The Senate Judiciary Committee scheduled a vote Thursday to decide whether to issue subpoenas for documents and testimony concerning the National Security Agency’s warrant-less wiretapping program. You can read more about the warrant-less wiretapping program here.
The program has been referred to as the “Domestic Spying Program” because it allows wiretaps to be planted without warrants on phone lines of American Citizens.
According to a press release from the American Civil Liberties Union, the director of the ACLU’s Washington Legislative Office had this to say regarding the legislation: “Subpoenaing these documents is the only way to find out exactly what kind of legal ground the president’s warrant-less wiretapping program was built on and how it is structured. With recent revelations that those in the Justice Department threatened to resign over the program, Congress is obligated to demand the road map that led them there. Too many administration officials have been vague and, at times, outright uncooperative in the face of legitimate Congressional requests and panels. It’s time to cut through the stonewalling and get real answers.”
Representative from the ACLU and other civil rights groups recently testified before the Senate panel regarding the program. The groups are requesting that the panel issue subpoenas for a variety of documents concerning the program. The requested documents include: Justice Department and Executive certifications and authorizations for the program; Executive branch memos concerning the program’s current activities along with emails and other documents from the Executive branch that concern the programs legality.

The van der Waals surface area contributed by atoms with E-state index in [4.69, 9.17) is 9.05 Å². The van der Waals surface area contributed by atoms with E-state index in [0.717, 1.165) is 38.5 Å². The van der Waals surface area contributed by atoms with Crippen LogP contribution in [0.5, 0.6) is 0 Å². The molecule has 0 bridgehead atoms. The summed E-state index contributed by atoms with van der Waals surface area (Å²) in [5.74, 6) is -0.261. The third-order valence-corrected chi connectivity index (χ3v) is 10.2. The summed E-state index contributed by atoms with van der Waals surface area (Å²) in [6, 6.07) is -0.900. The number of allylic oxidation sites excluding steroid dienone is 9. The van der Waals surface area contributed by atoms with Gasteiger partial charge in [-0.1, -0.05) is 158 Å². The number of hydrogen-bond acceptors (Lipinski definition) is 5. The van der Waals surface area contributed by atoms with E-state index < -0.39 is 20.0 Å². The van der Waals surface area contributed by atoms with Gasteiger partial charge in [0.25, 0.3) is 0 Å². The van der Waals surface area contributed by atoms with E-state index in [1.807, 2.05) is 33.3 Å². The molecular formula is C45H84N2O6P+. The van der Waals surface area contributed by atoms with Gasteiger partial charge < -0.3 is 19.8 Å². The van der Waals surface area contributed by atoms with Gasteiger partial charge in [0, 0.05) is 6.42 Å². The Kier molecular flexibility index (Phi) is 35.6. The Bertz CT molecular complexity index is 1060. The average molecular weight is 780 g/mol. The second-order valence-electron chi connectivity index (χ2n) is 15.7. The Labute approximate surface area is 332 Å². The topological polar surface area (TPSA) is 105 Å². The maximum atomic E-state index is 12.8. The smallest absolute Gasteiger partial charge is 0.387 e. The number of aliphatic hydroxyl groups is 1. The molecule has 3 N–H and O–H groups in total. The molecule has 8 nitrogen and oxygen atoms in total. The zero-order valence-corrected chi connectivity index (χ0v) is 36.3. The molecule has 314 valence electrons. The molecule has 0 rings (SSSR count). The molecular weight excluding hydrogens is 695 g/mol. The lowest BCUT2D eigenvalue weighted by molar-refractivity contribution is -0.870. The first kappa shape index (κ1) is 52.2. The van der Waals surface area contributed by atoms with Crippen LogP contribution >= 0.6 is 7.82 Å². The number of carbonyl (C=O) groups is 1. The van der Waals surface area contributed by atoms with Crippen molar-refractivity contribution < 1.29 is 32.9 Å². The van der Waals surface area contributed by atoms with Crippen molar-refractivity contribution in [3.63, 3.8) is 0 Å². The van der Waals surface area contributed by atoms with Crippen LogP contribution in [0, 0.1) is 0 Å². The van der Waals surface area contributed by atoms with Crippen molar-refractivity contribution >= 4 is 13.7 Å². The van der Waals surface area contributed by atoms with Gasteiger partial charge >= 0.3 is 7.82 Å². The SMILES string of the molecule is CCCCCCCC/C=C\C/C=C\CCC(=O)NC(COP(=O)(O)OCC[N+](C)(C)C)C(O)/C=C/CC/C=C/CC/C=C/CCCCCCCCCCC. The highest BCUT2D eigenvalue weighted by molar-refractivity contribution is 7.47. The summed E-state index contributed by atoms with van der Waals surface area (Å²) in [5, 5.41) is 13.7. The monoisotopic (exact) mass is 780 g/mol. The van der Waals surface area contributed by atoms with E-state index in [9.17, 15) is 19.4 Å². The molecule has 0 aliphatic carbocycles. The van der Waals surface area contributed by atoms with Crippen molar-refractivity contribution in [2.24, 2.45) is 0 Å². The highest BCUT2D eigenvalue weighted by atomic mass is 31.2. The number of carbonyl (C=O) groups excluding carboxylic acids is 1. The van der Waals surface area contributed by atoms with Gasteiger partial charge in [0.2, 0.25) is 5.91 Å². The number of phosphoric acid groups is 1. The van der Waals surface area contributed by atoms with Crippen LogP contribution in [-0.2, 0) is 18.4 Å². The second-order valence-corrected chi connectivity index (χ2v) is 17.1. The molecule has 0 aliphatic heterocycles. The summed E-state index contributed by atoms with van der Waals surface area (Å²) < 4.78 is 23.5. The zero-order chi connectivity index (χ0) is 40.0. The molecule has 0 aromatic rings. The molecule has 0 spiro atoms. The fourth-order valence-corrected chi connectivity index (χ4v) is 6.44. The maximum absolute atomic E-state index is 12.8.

The rights groups have also requested documents concerning any and all agreements made with telecommunications companies that assisted with the warrant-less surveillance program.
The National Security Agency, which administers the program, has claimed in the past that divulging details about it would be a threat to national security. However, the Senate committee seemed quite receptive, during the testimony, to the rights groups claims that the program needs to be more transparent.
The Rights groups have also requested that the Senate panel issue subpoenas for testimony from many high ranking officials regarding the program. The officials include, among others, Vice President Dick Cheney and Attorney General Alberto Gonzales.
According to the ACLU’s press release Fredrickson also commented that: “A year and a half after the administration’s domestic spying became public, we still know very little about the program’s origins and how it functions. We ask that those in the House and Senate not back down until they receive answers. Americans’ rights and privacy were violated and we need to know why.”
The American Civil Liberties Union